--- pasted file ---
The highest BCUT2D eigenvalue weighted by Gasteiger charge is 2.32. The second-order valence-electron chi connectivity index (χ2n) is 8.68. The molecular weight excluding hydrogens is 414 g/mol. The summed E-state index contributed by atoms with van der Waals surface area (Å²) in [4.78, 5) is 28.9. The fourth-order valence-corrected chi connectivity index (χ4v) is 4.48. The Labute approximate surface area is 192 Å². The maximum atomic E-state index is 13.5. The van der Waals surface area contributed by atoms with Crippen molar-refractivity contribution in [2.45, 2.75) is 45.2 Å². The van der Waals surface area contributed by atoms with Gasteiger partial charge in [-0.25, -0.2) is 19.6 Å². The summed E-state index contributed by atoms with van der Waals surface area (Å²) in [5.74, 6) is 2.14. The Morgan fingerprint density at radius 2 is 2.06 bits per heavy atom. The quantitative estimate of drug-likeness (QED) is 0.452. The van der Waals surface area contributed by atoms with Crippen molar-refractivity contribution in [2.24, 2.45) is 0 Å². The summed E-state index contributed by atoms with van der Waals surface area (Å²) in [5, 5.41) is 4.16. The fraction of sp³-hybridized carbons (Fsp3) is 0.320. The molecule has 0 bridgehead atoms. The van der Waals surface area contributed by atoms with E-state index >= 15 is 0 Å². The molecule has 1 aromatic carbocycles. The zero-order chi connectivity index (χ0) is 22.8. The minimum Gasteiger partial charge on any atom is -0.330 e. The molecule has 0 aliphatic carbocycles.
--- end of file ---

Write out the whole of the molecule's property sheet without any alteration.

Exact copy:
The highest BCUT2D eigenvalue weighted by Gasteiger charge is 2.32. The second-order valence-electron chi connectivity index (χ2n) is 8.68. The molecular weight excluding hydrogens is 414 g/mol. The summed E-state index contributed by atoms with van der Waals surface area (Å²) in [4.78, 5) is 28.9. The fourth-order valence-corrected chi connectivity index (χ4v) is 4.48. The Labute approximate surface area is 192 Å². The maximum atomic E-state index is 13.5. The van der Waals surface area contributed by atoms with Crippen molar-refractivity contribution in [2.45, 2.75) is 45.2 Å². The van der Waals surface area contributed by atoms with Gasteiger partial charge in [-0.25, -0.2) is 19.6 Å². The summed E-state index contributed by atoms with van der Waals surface area (Å²) in [5.74, 6) is 2.14. The Morgan fingerprint density at radius 2 is 2.06 bits per heavy atom. The quantitative estimate of drug-likeness (QED) is 0.452. The van der Waals surface area contributed by atoms with Crippen molar-refractivity contribution in [2.24, 2.45) is 0 Å². The summed E-state index contributed by atoms with van der Waals surface area (Å²) in [5, 5.41) is 4.16. The fraction of sp³-hybridized carbons (Fsp3) is 0.320. The molecule has 0 bridgehead atoms. The van der Waals surface area contributed by atoms with E-state index >= 15 is 0 Å². The molecule has 1 aromatic carbocycles. The zero-order chi connectivity index (χ0) is 22.8. The minimum Gasteiger partial charge on any atom is -0.330 e. The molecule has 0 aliphatic carbocycles.